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  • Author or Editor: Robert M. Crowell x
  • By Author: Smith, Thomas W. x
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Thomas W. Smith, Umberto DeGirolami and Robert M. Crowell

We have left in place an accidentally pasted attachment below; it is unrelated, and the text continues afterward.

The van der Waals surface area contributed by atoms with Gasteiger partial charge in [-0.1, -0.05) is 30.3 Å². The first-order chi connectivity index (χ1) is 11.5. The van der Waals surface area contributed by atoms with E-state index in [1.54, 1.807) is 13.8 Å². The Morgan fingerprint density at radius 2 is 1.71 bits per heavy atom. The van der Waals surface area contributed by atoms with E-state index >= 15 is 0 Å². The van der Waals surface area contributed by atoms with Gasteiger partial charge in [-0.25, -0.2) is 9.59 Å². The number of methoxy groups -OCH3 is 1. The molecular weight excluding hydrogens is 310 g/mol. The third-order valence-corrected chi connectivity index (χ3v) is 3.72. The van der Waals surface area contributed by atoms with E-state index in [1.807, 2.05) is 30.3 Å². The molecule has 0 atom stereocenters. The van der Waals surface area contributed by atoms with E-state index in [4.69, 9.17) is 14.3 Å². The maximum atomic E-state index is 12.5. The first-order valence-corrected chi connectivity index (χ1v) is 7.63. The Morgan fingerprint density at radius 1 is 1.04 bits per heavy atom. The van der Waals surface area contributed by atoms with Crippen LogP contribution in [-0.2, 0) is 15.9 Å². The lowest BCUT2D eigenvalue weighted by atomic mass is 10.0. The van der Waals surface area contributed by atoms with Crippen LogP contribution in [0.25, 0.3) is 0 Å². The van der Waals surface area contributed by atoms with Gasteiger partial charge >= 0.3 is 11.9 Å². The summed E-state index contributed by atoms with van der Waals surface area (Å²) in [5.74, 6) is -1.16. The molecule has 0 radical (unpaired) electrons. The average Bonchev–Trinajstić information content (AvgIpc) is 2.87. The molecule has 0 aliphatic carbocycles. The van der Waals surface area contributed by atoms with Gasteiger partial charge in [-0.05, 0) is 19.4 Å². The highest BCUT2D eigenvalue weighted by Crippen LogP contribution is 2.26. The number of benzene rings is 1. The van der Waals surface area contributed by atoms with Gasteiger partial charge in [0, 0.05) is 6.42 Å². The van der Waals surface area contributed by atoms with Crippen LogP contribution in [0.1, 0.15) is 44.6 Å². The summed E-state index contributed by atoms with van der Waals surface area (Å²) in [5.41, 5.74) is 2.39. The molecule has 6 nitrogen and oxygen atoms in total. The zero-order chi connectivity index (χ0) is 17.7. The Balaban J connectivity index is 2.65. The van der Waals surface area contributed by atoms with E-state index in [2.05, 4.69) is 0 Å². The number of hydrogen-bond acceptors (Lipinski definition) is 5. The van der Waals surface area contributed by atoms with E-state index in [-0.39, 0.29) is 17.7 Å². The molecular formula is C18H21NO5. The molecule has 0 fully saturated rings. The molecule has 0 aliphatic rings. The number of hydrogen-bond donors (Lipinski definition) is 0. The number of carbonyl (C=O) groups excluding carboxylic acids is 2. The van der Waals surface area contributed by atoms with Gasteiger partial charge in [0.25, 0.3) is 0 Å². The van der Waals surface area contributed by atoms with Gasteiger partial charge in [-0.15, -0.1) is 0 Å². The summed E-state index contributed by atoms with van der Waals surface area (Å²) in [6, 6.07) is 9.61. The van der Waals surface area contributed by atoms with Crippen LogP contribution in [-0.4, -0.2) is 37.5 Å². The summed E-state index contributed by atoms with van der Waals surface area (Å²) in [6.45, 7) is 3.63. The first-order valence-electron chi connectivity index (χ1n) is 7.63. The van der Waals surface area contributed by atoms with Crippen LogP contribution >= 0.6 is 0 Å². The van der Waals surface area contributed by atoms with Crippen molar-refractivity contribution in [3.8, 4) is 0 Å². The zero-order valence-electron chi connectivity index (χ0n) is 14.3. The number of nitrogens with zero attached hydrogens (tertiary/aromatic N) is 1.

✓ The long-term toxic effects of ethyl 2-cyanoacrylate adhesive were evaluated histologically in 25 cats. Fresh medical- or commercial-grade adhesive was introduced transorbitally into the subarachnoid space in the vicinity of the right middle cerebral artery. Three sham-operated animals served as controls. The animals were sacrificed at intervals ranging from 2 days to 6 months. For both medical- and commercial-grade adhesive, neuropathological examination disclosed acute and chronic granulomatous inflammation of the meninges and evidence of severe vascular damage, including vessel wall necrosis, inflammation, thrombosis, and occasionally hemorrhage. Most animals showed cerebral infarcts of variable size in the territories of distribution of the basal arteries which were in contact with adhesive. The results of this study show that ethyl 2-cyanoacrylate is capable of producing severe arterial and parenchymal damage. The risk of its deleterious effects should be weighed against its potential benefits. Clinical experience would suggest that ethyl 2-cyanoacrylate can be used in difficult situations as long as care is taken to protect the brain and local blood vessels.